November 4, 2010

Things I Found Not To Be True

This article was originally posted online, April 2005.


Way back, decades ago ... how can that be? I was facing a panel of "Real Life Working Artists" also known as my professors, waiting for their verdict on my Senior Project. The project consisted of a one-person art show in the university. Unfortunately, I'd failed my first one. The renderings were accurate enough, but they were too illustrative for my avant garde, non-representational loving mentors who, I realize now, did me a favor. They thought so at the time, because when I returned months later with my second show, I passed hands down, grabbed my BFA and, having honed that starving artists, dark-eyed appearance down pat, promptly started . . . planning a wedding.

"We know you are getting married," they'd said. "Don't you get busy and forget about your art. Don't you forget to paint, or you'll lose your talent," they warned.
I nodded, "Of course, I won't stop painting."

But I did.

I fell into someone else's life, and before I knew it all I wanted to be able to do was keep the house clean enough and raise children unscathed by a difficult marriage.

Slowly though, like tiny plants under the snow in winter, ideas, images, colors, sounds, rumbled around quietly in the depths of my personality. A book idea here . . . a sculptured figure there . . . a life drawing class . . . a painting trip to North Carolina . . . a box of pastels . . . a watercolor of nothing but water. I started to keep notebooks: "Drawings," "Dolls," "Writings." I registered copyrights and started to learn piano.

Weaving in and out of the day-to-day life of a mother, I pulled along a ribbon of creativity and it lightly swished past my face and through the memories of my children. I held onto it after my divorce, and wiped my tears with it more than once.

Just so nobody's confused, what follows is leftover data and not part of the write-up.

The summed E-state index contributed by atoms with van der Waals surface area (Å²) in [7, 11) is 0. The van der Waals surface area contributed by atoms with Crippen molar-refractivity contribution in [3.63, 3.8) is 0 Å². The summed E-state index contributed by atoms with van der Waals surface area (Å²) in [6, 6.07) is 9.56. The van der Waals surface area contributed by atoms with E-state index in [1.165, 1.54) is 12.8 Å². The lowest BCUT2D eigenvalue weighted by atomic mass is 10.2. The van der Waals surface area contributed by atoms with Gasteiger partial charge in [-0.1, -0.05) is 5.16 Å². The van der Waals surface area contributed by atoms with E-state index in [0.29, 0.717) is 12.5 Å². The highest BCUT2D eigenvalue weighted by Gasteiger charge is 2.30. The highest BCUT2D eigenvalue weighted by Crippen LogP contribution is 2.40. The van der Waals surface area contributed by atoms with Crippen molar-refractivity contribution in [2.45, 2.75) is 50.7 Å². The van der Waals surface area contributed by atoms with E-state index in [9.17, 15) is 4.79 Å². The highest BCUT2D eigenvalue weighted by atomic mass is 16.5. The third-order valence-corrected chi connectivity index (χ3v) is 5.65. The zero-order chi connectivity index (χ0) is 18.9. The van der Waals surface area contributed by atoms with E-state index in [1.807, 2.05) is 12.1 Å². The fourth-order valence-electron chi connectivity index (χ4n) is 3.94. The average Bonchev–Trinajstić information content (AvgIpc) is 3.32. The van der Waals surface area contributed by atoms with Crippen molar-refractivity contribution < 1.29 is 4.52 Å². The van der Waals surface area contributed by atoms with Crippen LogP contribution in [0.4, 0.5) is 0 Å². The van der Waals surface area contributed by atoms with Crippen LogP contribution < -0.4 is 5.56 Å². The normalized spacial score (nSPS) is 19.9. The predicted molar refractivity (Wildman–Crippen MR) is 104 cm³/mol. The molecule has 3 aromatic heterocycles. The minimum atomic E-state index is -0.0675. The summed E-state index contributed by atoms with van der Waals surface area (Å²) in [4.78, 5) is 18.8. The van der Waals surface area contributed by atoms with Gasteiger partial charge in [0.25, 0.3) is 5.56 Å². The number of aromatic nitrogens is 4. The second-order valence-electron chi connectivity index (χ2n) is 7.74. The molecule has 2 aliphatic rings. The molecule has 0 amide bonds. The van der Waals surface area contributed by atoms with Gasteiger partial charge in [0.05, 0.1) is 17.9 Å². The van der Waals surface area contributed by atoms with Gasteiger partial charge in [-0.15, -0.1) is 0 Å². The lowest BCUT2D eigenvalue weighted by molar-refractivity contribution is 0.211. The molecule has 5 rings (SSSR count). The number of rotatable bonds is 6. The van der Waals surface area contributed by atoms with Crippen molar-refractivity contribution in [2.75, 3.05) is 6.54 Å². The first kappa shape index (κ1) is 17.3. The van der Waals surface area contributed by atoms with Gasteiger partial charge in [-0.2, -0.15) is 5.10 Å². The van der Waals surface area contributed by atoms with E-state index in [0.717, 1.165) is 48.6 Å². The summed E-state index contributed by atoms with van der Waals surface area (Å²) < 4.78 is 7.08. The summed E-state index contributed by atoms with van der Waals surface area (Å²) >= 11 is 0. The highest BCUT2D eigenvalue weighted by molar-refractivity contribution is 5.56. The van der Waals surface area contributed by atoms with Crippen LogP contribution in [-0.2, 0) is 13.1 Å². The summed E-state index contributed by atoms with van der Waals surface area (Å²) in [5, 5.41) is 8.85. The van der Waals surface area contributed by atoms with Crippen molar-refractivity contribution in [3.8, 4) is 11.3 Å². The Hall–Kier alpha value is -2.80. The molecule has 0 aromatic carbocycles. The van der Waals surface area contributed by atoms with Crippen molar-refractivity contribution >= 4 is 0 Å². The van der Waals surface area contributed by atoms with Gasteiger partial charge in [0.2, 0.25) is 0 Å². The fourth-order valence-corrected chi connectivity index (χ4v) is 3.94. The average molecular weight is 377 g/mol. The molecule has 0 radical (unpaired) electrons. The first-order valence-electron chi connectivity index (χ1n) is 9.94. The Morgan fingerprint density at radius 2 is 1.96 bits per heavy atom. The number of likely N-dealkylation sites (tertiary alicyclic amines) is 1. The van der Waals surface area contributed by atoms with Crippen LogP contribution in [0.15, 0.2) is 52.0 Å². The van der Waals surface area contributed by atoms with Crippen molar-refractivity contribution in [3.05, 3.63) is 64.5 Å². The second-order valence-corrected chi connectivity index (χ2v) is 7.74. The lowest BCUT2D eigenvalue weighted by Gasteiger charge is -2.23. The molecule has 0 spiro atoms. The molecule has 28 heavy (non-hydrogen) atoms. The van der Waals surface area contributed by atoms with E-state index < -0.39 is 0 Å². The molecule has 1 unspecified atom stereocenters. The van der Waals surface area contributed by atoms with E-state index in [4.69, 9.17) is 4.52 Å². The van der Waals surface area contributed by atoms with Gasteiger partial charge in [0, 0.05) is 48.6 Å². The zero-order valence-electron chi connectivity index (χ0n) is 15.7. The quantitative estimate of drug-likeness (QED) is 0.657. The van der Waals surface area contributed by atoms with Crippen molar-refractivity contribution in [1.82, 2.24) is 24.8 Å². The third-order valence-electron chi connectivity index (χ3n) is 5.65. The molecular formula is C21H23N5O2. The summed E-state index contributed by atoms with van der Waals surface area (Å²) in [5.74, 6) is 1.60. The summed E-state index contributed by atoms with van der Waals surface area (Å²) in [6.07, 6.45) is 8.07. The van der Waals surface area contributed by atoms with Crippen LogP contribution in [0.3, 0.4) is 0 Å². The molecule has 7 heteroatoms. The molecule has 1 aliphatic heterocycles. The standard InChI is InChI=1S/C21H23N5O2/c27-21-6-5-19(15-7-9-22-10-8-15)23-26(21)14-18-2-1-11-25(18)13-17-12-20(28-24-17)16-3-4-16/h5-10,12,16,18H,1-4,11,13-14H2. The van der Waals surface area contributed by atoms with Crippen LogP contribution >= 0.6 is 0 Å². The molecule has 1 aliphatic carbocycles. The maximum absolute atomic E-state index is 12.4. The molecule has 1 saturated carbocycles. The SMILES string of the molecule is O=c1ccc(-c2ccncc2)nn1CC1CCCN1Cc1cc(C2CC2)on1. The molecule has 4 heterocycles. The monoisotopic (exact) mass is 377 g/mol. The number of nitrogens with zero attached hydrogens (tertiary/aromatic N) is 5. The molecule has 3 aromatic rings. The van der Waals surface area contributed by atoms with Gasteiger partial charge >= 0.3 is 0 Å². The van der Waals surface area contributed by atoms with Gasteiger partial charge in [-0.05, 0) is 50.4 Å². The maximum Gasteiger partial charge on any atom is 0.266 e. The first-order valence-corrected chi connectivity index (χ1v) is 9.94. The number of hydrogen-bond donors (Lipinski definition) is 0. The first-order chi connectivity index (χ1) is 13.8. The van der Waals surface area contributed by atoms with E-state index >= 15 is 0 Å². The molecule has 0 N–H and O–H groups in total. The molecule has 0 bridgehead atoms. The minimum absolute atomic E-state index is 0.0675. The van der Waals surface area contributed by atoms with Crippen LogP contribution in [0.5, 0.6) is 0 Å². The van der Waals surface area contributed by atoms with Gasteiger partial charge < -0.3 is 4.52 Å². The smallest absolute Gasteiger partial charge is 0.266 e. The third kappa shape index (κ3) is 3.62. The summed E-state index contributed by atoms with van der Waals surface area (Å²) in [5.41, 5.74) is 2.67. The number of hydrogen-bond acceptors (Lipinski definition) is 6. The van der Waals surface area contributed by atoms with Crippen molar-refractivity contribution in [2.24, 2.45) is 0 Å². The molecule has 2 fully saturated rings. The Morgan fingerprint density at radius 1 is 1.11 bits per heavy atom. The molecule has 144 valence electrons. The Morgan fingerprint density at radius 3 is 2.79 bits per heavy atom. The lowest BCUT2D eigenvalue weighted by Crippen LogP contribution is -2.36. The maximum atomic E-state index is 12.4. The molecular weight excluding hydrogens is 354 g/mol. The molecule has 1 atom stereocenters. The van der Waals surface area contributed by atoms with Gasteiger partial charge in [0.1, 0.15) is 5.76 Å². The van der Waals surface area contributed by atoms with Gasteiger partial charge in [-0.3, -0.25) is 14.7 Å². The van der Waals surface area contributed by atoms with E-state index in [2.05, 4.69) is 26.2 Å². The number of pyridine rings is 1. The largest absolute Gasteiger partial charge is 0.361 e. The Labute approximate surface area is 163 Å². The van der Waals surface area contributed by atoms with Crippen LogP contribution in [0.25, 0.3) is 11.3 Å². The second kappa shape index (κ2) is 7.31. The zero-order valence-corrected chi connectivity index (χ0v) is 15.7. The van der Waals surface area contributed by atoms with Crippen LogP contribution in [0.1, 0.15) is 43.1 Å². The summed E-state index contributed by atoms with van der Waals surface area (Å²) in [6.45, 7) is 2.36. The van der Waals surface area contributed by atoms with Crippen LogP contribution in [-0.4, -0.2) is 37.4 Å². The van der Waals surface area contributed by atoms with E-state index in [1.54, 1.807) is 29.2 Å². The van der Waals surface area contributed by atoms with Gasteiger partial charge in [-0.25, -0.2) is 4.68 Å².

I didn't forget and I didn't lose my talent. They were wrong. Everything I experienced as a young wife and mother fell into the pockets of my invisible painting smock and waited there, patiently, for me to gain the wisdom to view them anew. When I did, creation turned out to be so much easier than it had been in my twenties. I only had to please myself, and I became free to try anything. I also was free to fail. Free not to be "the best." Free to enjoy the process. Free of the fear that I would never be an Artist.

Today, I was in the grocery store. "Put that down, now!" exclaimed the young mother behind me in line, in that tired mother voice that is so often heard in grocery stores. My first impulse was to be critical. Does she know how angry she sounds? I thought. Then I turned around. She had a baby in the front of the cart and a young boy of about three was trying his best not to touch the brightly colored impulse items hanging at his eye level. My heart softened.

"They are the same age difference as my boys are," I said, smiling. She replied in a much kinder voice as well, and stated her son was usually well behaved.

"It's hard not to touch these things, they are irresistable." I told her that my children were now in their twenties, and how fast it went. I also said I remembered what it was like to be so tired and have so many demands as a mother of young kids.

I paid for my groceries, wished her a good day and moved along. Home. Home to my business where I draw, paint, design, write, edit and make a living doing what I love. And, being a mother. How great is that?

The professors were wrong. The talent doesn't leave. The creativity doesn't leave. There is time in life for each phase of life and there are ways to keep creativity alive during the fallow years. I wish they had told me that instead. I would have had more hope in the future.